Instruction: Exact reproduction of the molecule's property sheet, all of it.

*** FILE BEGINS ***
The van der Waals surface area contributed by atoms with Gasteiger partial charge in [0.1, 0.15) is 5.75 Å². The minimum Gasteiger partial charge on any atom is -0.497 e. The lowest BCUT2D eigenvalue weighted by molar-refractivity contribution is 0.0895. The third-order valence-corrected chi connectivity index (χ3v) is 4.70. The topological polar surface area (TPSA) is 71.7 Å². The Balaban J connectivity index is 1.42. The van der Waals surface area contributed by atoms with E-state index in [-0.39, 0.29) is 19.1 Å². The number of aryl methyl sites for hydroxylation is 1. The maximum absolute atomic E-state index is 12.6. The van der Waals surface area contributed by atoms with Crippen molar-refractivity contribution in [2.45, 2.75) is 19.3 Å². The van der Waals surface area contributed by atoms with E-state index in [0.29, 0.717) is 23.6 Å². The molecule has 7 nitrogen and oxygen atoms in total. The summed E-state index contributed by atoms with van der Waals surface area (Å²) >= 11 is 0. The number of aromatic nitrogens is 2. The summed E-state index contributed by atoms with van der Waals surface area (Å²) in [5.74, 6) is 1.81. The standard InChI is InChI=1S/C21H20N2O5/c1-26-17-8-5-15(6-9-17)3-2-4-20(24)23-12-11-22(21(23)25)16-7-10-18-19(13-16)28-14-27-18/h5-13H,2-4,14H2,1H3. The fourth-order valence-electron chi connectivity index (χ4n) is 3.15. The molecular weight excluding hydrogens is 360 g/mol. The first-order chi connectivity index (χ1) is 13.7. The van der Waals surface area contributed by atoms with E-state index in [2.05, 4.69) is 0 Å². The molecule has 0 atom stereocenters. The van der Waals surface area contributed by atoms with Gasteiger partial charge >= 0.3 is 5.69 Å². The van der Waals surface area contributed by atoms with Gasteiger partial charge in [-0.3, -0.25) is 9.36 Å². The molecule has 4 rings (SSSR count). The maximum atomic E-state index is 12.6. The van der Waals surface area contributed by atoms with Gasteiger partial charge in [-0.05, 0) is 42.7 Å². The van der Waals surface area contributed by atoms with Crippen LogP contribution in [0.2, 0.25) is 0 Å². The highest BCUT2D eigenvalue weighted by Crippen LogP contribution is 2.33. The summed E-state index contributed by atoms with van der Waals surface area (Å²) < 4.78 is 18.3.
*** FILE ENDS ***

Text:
The van der Waals surface area contributed by atoms with Gasteiger partial charge in [0.1, 0.15) is 5.75 Å². The minimum Gasteiger partial charge on any atom is -0.497 e. The lowest BCUT2D eigenvalue weighted by molar-refractivity contribution is 0.0895. The third-order valence-corrected chi connectivity index (χ3v) is 4.70. The topological polar surface area (TPSA) is 71.7 Å². The Balaban J connectivity index is 1.42. The van der Waals surface area contributed by atoms with E-state index in [-0.39, 0.29) is 19.1 Å². The number of aryl methyl sites for hydroxylation is 1. The maximum absolute atomic E-state index is 12.6. The van der Waals surface area contributed by atoms with Crippen molar-refractivity contribution in [2.45, 2.75) is 19.3 Å². The van der Waals surface area contributed by atoms with E-state index in [0.29, 0.717) is 23.6 Å². The molecule has 7 nitrogen and oxygen atoms in total. The summed E-state index contributed by atoms with van der Waals surface area (Å²) >= 11 is 0. The number of aromatic nitrogens is 2. The summed E-state index contributed by atoms with van der Waals surface area (Å²) in [5.74, 6) is 1.81. The standard InChI is InChI=1S/C21H20N2O5/c1-26-17-8-5-15(6-9-17)3-2-4-20(24)23-12-11-22(21(23)25)16-7-10-18-19(13-16)28-14-27-18/h5-13H,2-4,14H2,1H3. The fourth-order valence-electron chi connectivity index (χ4n) is 3.15. The molecular weight excluding hydrogens is 360 g/mol. The first-order chi connectivity index (χ1) is 13.7. The van der Waals surface area contributed by atoms with E-state index in [2.05, 4.69) is 0 Å². The molecule has 0 atom stereocenters. The van der Waals surface area contributed by atoms with Gasteiger partial charge >= 0.3 is 5.69 Å². The van der Waals surface area contributed by atoms with Gasteiger partial charge in [-0.3, -0.25) is 9.36 Å². The molecule has 4 rings (SSSR count). The maximum atomic E-state index is 12.6. The van der Waals surface area contributed by atoms with Gasteiger partial charge in [-0.05, 0) is 42.7 Å². The van der Waals surface area contributed by atoms with Crippen LogP contribution in [0.2, 0.25) is 0 Å². The highest BCUT2D eigenvalue weighted by Crippen LogP contribution is 2.33. The summed E-state index contributed by atoms with van der Waals surface area (Å²) < 4.78 is 18.3.